Vets-Weight regain-colleague already worrying

SkinnyScientist
on 8/22/14 6:56 am

Hi Guys,

I am looking to the vets on this.  I am cruising along and doing fine (so far) on my weightloss journey. I had a colleague with a substantial closet with a variety of sizes.  When I was close in size to her, she gave things that didnt fit her (i.e. too big or too small).

Today, I am starting to return her clothes to her and give her some of mine.  I hope I never see the sizes 18-32W again.

She made the comment "I feel bad about taking these because if things dont go as planned, I dont want you to hate me."

 

Huh?

So now the doubt starts.

Obviously, there are people that need revisions (there a boards full of them). But are there definitive studies out there about weight regain after RNY.  

 

Vets-what I am asking is "When you followed your surgeons guidelines 2+ years post op, did you have any mysterious weight regain?"

It is probably dumb (and a bit too late) to worry about this now. However, I want to know what I am going into, eyes wide open.  When the honeymoon ends, does hell begin (i.e. the pounds fly back on) or do I just end up in purgatory (i.e. things are good when my food choices are good)?

 

Thanks in advance

SkinnierScientist

RNY Surgery: 12/31/2013; 

Current weight (2/27/2015) 139lbs, ~14% body fat

Three pounds below Goal!!! Yay !  

poet_kelly
on 8/22/14 7:55 am - OH

Weight regain is very rarely mysterious.  It usually happens if people start eating more calories than they burn.  Usually they are eating things like potato chips or fast food or cookies or ice cream or drinking soda or... you get the idea.  Or maybe they are snacking frequently between meals.  Or all of the above.  It's very rarely a mystery.

The pounds very rarely fly back on.  They come back gradually, they way most of us gained them in the first place.  You didn't just wake up morbidly obese, right?  Over time, you grew larger and larger.  In fact, for many people, it's easy to kind of ignore because it happens gradually.  First your favorite jeans feel a bit too tight, but you still have some other pants that fit, so you just wear those instead.  Then those get tight so you buy a new pair one size larger.  But it's just one size, so that's not such a big deal.  And so on.

A lot of people seem to think the honeymoon period ends like a light switch going off or something.  It doesn't.  Gradually you begin absorbing more calories and also be begin to be able to eat more.  It happens gradually, almost from the very beginning.  It's not a sudden thing.

View more of my photos at ObesityHelp.com          Kelly

Please note: I AM NOT A DOCTOR.  If you want medical advice, talk to your doctor.  Whatever I post, there is probably some surgeon or other health care provider somewhere that disagrees with me.  If you want to know what your surgeon thinks, then ask him or her.    Check out my blog.

 

karenp8
on 8/22/14 8:01 am - Brighton, IL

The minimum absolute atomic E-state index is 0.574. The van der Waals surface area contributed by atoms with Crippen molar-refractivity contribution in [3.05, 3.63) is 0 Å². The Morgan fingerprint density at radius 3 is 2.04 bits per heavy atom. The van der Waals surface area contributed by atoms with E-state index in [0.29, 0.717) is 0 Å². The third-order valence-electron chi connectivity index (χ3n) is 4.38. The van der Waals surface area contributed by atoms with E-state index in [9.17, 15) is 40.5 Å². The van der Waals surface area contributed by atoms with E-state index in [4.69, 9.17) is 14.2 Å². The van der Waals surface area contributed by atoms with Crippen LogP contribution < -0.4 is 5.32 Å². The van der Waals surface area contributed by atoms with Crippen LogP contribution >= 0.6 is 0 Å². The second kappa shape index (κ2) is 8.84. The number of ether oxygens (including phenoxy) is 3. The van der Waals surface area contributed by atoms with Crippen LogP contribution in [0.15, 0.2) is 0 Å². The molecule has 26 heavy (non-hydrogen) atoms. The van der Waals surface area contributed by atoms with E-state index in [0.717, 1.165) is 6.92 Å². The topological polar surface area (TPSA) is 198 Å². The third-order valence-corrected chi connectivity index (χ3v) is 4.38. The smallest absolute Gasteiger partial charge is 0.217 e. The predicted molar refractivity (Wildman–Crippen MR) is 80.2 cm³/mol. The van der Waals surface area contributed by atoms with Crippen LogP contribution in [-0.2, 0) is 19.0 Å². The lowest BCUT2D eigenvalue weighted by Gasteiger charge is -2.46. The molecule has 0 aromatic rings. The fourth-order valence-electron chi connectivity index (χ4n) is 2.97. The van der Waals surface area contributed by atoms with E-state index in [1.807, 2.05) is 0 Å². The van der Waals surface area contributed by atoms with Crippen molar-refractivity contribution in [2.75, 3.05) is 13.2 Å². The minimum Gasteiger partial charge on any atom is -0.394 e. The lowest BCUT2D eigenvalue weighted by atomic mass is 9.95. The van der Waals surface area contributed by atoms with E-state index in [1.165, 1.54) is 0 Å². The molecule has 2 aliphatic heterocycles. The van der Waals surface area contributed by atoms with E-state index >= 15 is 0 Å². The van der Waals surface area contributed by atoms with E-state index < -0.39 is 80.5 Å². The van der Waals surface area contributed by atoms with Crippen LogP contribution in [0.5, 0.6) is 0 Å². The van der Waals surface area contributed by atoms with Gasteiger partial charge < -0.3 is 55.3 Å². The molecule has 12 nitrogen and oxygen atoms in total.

What a great explanation,poet Kelly!

   

       

gbsinsatx
on 8/22/14 10:51 am - San Antonio, TX

I honestly feel that because I have always followed the rules, that I am a Vegetarian, and that I never restricted my calories to an extreme during the “Honeymoon” period, is why I am so successful. Yes, exercise is important for health, but I do not believe the emphasis should be put there for being successful with weight loss or maintenance. You must embrace a lifestyle change with your thoughts and eating habits. Weight loss begins in the mind, not the stomach.

Please see my profile page if interested. I detail my experience with RNY there.

Age at RNY: 55, Height: 5'4", Consultation Weight: 331 lbs-12/1/2009, RNY Surgery Weight: 281 lbs-3/22/2010, Goal Weight Reached: 141 lbs-6/23/2011, Lowest Weight: 126 lbs-12/11/2011

Current Age: 61, Current Weight: 161 lbs-5/20/2016Total Weight Loss Maintained: 170 lbs  

                                      

Jen Lyn
on 8/23/14 3:41 am
RNY on 11/11/13

I really was inspired by your blog.  Planned eating is what is helping me. Before I relied on prepackaged and fast foods.  Now I eat a lot of protein instead of breads.

Cicerogirl, The PhD
Version

on 8/22/14 11:39 am - OH

Kelly's response pretty much covered everything that I was going to say.  Occasionally people have SOME regain as a side effect of medication such as steroids, rarely there is a true surgical failure, and sometimes slowing metabolism after menopause can mean having to decrease calories in order to avoid regain, but almost always the regain is because people stop following the rules one way or another.  

It might be grazing/snacking, bad food choices, overeating (even to the point of stretching the stoma), drinking calories, or drinking with meals. If people honestly track what they are eating and drinking for 2 or 3 weeks, the reason for the regain is usually apparent.

Lora

10 years out; 190 pounds lost, 165 pound loss maintained

You don't drown by falling in the water. You drown by staying there.

White Dove